So much have been written about the unprecedented times we are living in. Here on the banks of the Goukou River on South Africa’s Southern Cape Coast it is no different – an eerie sort of quietness has settled around us. Almost like the build-up of summer thunder storms in the Karoo. You see it coming in the distance, clouds rolling towards you – and you anticipate the fury of the thunder and lightning – and the rain storms that will follow.

Except this is no violent thunderstorm that will come and go – this is something so destructive that when it is finally gone, will have changed the way we live. We do not know yet what the cost of lives will be here in our country and we are all gripped by a feeling of uncertainty and even fear – of the unknown which is ahead of us.

We think of the peoples of Africa with so many poor communities – in some areas they do not even have water – how do you wash your hands? The word – sanitizer – is something foreign if you do not have enough food to eat. We pray for the people of Africa!

So what do we do?

So what do you do? Well here on the bank of the river, the sun rises every morning, the tides come and go – and we feed the birds and watch the Heron, Kingfishers and seagulls going about their business. The fish dance on the sandbank as the tide rolls in every day. Idyllic – one would think – but there is a difference.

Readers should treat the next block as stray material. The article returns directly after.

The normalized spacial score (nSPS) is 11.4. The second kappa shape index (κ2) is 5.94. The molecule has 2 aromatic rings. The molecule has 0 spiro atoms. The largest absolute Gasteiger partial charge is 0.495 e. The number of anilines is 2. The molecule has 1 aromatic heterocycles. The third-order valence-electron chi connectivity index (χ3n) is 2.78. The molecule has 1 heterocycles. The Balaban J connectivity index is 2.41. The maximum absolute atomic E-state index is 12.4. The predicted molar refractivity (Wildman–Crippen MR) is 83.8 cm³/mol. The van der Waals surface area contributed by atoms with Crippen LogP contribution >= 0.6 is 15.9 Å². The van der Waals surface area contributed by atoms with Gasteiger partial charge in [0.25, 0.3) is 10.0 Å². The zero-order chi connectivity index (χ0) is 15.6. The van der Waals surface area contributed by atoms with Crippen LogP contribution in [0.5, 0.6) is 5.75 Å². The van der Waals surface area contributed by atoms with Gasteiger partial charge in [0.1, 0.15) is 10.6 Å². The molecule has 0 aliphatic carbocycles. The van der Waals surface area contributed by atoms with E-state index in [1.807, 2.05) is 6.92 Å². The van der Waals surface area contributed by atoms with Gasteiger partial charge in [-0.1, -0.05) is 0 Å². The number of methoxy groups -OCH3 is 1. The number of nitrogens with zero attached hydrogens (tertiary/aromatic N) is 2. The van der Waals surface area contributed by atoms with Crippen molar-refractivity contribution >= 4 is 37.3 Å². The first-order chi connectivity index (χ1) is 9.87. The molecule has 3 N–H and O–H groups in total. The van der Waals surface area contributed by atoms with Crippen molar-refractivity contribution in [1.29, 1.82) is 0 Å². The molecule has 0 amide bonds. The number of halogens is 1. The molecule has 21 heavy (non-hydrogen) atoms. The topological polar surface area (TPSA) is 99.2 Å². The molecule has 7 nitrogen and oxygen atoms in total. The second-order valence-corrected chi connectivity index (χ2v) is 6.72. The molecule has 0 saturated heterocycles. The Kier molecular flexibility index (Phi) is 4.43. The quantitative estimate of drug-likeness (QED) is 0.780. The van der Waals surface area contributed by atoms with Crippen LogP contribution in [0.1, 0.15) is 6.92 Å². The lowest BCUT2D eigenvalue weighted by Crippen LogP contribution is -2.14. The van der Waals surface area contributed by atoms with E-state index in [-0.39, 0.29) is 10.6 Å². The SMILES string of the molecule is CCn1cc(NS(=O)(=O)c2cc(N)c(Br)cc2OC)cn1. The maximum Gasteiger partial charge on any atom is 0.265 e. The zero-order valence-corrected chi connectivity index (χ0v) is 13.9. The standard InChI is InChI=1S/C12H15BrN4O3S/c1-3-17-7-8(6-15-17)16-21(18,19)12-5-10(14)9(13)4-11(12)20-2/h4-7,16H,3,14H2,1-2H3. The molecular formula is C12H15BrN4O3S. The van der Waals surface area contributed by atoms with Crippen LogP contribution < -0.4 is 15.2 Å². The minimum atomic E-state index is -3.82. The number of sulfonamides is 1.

It is quiet but soon we anticipate that more people who own property here may want to come down here. The schools have been closed, it will be Easter soon. They will come from Cape Town, where things are equally miserable. Whether it will be wise to do so, is questionable.

We all expect the situation to get worse and lock-downs such as in other parts of the world, will trap all those who are here at the river or in Stilbaai – right here. We have around 30 caravan shareholders in our area – and they use communal wash rooms – utilities that cannot be kept free of threats at all times.

One neighbour arrived early in the house next to ours – with just about his whole family – daughters and boyfriends – all either working or still at university – all now working from here. At eight every morning we watch our son, Johno, and his family, Jules, Hunter and Halle, doing the JEFF Fitness Faculty programme on line. JEFF members are based around the world and yesterday, on Saturday, we watched as people from North America, Italy, the Middle East and Australasia – along with thousands of South Africans join in to participate on line in the vigorous hour long session. With the pubs in the UK also now closed, the numbers participating now will increase further.

It is indeed the new way of doing things – more than 4000 people keeping fit at home. It is inspiring!

Different perspectives of Corona

Here in the Southern Cape we have a diverse community – and not all know what to make of the Coronavirus. At the little fisherman village near us, where most of the people who work in Stilbaai live, we asked a senior Melkhoutfonteiner what he thought of the Corona. A puzzled look on his face told it all – ‘Sir, I have not seen that car for a very long time – my uncle had one many years ago but sold it.”